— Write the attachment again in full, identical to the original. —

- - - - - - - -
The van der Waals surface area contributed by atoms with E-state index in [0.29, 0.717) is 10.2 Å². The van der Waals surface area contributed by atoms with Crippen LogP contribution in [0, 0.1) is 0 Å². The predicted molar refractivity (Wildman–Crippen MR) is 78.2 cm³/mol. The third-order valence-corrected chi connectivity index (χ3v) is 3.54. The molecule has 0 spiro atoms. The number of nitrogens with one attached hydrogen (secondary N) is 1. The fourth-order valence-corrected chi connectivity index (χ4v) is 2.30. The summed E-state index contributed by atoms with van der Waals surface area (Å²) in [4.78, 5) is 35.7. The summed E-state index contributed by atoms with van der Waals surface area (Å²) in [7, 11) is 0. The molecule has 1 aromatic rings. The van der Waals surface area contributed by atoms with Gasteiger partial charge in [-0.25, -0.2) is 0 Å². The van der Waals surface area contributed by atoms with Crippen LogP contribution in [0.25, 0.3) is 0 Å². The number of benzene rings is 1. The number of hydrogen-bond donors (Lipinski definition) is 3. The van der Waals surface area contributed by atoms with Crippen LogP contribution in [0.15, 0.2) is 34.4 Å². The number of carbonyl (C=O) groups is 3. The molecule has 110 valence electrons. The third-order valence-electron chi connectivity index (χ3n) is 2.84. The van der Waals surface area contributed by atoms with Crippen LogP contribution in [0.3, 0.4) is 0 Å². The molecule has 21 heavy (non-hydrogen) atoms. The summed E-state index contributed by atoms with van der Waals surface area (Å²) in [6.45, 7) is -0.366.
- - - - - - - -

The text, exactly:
The van der Waals surface area contributed by atoms with E-state index in [0.29, 0.717) is 10.2 Å². The van der Waals surface area contributed by atoms with Crippen LogP contribution in [0, 0.1) is 0 Å². The predicted molar refractivity (Wildman–Crippen MR) is 78.2 cm³/mol. The third-order valence-corrected chi connectivity index (χ3v) is 3.54. The molecule has 0 spiro atoms. The number of nitrogens with one attached hydrogen (secondary N) is 1. The fourth-order valence-corrected chi connectivity index (χ4v) is 2.30. The summed E-state index contributed by atoms with van der Waals surface area (Å²) in [4.78, 5) is 35.7. The summed E-state index contributed by atoms with van der Waals surface area (Å²) in [7, 11) is 0. The molecule has 1 aromatic rings. The van der Waals surface area contributed by atoms with Gasteiger partial charge in [-0.25, -0.2) is 0 Å². The van der Waals surface area contributed by atoms with Crippen LogP contribution in [0.25, 0.3) is 0 Å². The number of benzene rings is 1. The number of hydrogen-bond donors (Lipinski definition) is 3. The van der Waals surface area contributed by atoms with Crippen LogP contribution in [0.15, 0.2) is 34.4 Å². The number of carbonyl (C=O) groups is 3. The molecule has 110 valence electrons. The third-order valence-electron chi connectivity index (χ3n) is 2.84. The van der Waals surface area contributed by atoms with Crippen LogP contribution in [0.3, 0.4) is 0 Å². The molecule has 21 heavy (non-hydrogen) atoms. The summed E-state index contributed by atoms with van der Waals surface area (Å²) in [6.45, 7) is -0.366.